The Konopná Residence Company plans to build a new residential complex in the locality of Prievoz in the Ružinov part of the capital. It should be finished by 2020.
The pentagonal shaped area on which they plan to build is currently the location of an administrative building that was built in the 1990’s. It has four floors and is surrounded by family houses and blocks of flats. However, the building does not meet security, technical and hygiene standards and must be removed.
The residential complex will consist of three multifunctional buildings, a garage and connected infrastructure. The multifunctional buildings are divided into seven linked-up sections with five or six over ground floors.
The garage will have a capacity of 171 spaces divided into one underground and one ground-level. It is also expected that parking space for 18 more vehicles should be located around the area.
The actual real estate measures 6,678 square metres with 4,102 of built up area. The total floor space of 17,532 square metres will be divided into 140 residential units, offices and commercial spaces.
Construction work should begin next year and last until 2020. The costs are estimated at 8.8 million euros.
Photo: Miroslava Cibuľková
While the share of the market held by rental apartments in the countries of the European Union is between 19 and 62 percent, in Slovakia it is only about 6 percent. This negatively affects labour force mobility and housing for young families and handicapped citizens, the Benchmarking Information Exchange Project has discovered. The Supreme Audit Office (NKÚ) in Slovakia participated in the project and focused on the comparison of support for rental housing between Slovakia and the Czech Republic and Austria where the share of rental apartments on the market is 21 percent and 42 percent, respectively.
Slovaks are increasingly interested in recreational real estate. The demand has increased by 20 percent over the last year. The most wanted properties are cottages near Michalovce in eastern Slovakia.
Healthy offices providing a sustainable environment in terms of energy, as well as their surroundings, are a world trend that has not skipped Slovakia. There are a number of buildings that have already received or are applying for the world-renowned LEED, BREEAM, WELL or Fitwell certifications. One of them is the Einpark office building in Petržalka, which – as the first in Slovakia – has successfully completed LEED (Leadership in Energy and Environmental Design) pre-certification to the highest degree, Platinum.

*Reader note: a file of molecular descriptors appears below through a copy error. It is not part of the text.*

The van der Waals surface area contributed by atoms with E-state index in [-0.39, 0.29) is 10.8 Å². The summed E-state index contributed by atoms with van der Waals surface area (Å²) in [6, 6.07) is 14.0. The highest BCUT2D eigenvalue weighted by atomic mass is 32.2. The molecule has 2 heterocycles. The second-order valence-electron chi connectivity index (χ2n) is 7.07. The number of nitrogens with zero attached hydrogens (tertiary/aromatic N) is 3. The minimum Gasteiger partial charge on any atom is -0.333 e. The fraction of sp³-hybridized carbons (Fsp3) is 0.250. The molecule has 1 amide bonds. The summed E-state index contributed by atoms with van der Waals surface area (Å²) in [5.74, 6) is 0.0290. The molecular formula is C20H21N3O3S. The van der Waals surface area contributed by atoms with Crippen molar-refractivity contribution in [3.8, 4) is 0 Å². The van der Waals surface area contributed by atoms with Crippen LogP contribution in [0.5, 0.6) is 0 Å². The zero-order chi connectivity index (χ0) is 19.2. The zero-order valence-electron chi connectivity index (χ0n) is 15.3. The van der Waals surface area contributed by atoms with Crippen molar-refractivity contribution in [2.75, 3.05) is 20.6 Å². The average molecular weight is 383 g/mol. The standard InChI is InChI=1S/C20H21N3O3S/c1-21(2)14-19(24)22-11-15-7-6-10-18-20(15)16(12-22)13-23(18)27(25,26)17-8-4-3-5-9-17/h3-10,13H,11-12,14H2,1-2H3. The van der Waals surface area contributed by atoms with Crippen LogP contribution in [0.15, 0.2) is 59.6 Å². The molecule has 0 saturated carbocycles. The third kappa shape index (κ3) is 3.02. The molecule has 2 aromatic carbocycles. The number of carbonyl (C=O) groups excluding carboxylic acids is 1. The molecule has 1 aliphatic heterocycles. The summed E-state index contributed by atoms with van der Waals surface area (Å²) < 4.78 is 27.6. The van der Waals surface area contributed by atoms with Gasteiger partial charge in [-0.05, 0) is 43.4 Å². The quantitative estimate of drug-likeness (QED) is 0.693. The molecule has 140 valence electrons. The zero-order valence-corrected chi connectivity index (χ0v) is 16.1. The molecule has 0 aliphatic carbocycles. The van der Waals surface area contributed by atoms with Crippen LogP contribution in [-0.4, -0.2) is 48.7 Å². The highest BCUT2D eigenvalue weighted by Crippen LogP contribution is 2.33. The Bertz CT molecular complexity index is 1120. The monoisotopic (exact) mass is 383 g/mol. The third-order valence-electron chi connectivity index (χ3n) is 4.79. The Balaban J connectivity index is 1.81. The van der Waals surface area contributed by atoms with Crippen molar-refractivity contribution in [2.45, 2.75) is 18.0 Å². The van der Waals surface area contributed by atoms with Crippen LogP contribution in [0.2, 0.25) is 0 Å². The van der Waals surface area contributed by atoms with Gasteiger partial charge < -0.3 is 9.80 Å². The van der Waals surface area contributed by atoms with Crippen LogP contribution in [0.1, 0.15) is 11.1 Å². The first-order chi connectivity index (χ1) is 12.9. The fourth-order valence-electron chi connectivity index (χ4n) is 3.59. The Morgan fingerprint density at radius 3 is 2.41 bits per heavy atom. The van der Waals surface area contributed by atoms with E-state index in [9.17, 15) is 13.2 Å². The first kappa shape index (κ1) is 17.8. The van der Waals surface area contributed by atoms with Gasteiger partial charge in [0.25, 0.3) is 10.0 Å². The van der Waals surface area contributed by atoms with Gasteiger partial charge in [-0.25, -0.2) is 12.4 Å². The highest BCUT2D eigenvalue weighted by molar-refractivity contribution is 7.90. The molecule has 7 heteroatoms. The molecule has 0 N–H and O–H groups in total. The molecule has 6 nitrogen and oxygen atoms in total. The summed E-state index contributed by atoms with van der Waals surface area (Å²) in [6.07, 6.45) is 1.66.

The abandoned building of the former Lamač department store in Bratislava’s borough of the same name will return to life. The new owner, the investment group Dynastion, will revitalise it into the Karpatia centre. Apart from shops, it will house co-working offices and provide space for a youth community centre. The complex revitalisation of the building should start this autumn.
US real estate investment fund Heitman sold the Aupark Tower office building in Bratislava to the real estate fund of the investment bank Wood & Company in early June. The consultancy company CBRE, which mediated the deal, describes the transaction as the biggest on the Slovak office real-estate market for seven years. The price, however, was not disclosed.
While Bratislava already accommodates almost 30 shopping centres, another one is on the horizon. Macho Consulting, a company that has been devoted especially to residential projects in the past, will build Matrix Mall in the more or less industrial zone of Bratislava in the borough of Nové Mesto. The shopping centre on the corner of Magnetova and Vajnorská streets, close to the Vozovňa Nové Mesto depot, will offer retail and office space.
Trnava-based tycoon Vladimír Poór has sold the recently opened City Arena shopping centre in Trnava to Peter Korbačka, the head of the board of directors of the developer J&T Real Estate. The latter already owns the Eurovea shopping centre in Bratislava. Neither the price nor other details of the transaction have been disclosed.